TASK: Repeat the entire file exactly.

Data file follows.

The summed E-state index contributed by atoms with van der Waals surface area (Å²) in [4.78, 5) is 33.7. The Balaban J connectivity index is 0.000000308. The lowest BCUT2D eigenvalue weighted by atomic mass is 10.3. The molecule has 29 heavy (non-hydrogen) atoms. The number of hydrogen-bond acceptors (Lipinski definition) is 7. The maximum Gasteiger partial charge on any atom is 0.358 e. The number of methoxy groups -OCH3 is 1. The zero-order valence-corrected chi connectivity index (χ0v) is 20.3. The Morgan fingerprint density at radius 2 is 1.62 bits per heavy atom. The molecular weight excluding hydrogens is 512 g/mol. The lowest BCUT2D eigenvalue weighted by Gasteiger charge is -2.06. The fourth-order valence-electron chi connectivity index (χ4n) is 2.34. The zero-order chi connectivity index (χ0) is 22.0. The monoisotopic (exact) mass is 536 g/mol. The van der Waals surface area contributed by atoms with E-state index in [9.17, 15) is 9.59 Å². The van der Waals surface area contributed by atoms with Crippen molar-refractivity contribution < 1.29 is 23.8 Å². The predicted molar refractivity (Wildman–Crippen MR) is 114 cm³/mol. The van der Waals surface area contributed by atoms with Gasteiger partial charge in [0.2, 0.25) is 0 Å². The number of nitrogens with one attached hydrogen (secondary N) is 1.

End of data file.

The summed E-state index contributed by atoms with van der Waals surface area (Å²) in [4.78, 5) is 33.7. The Balaban J connectivity index is 0.000000308. The lowest BCUT2D eigenvalue weighted by atomic mass is 10.3. The molecule has 29 heavy (non-hydrogen) atoms. The number of hydrogen-bond acceptors (Lipinski definition) is 7. The maximum Gasteiger partial charge on any atom is 0.358 e. The number of methoxy groups -OCH3 is 1. The zero-order valence-corrected chi connectivity index (χ0v) is 20.3. The Morgan fingerprint density at radius 2 is 1.62 bits per heavy atom. The molecular weight excluding hydrogens is 512 g/mol. The lowest BCUT2D eigenvalue weighted by Gasteiger charge is -2.06. The fourth-order valence-electron chi connectivity index (χ4n) is 2.34. The zero-order chi connectivity index (χ0) is 22.0. The monoisotopic (exact) mass is 536 g/mol. The van der Waals surface area contributed by atoms with E-state index in [9.17, 15) is 9.59 Å². The van der Waals surface area contributed by atoms with Crippen molar-refractivity contribution < 1.29 is 23.8 Å². The predicted molar refractivity (Wildman–Crippen MR) is 114 cm³/mol. The van der Waals surface area contributed by atoms with Gasteiger partial charge in [0.2, 0.25) is 0 Å². The number of nitrogens with one attached hydrogen (secondary N) is 1.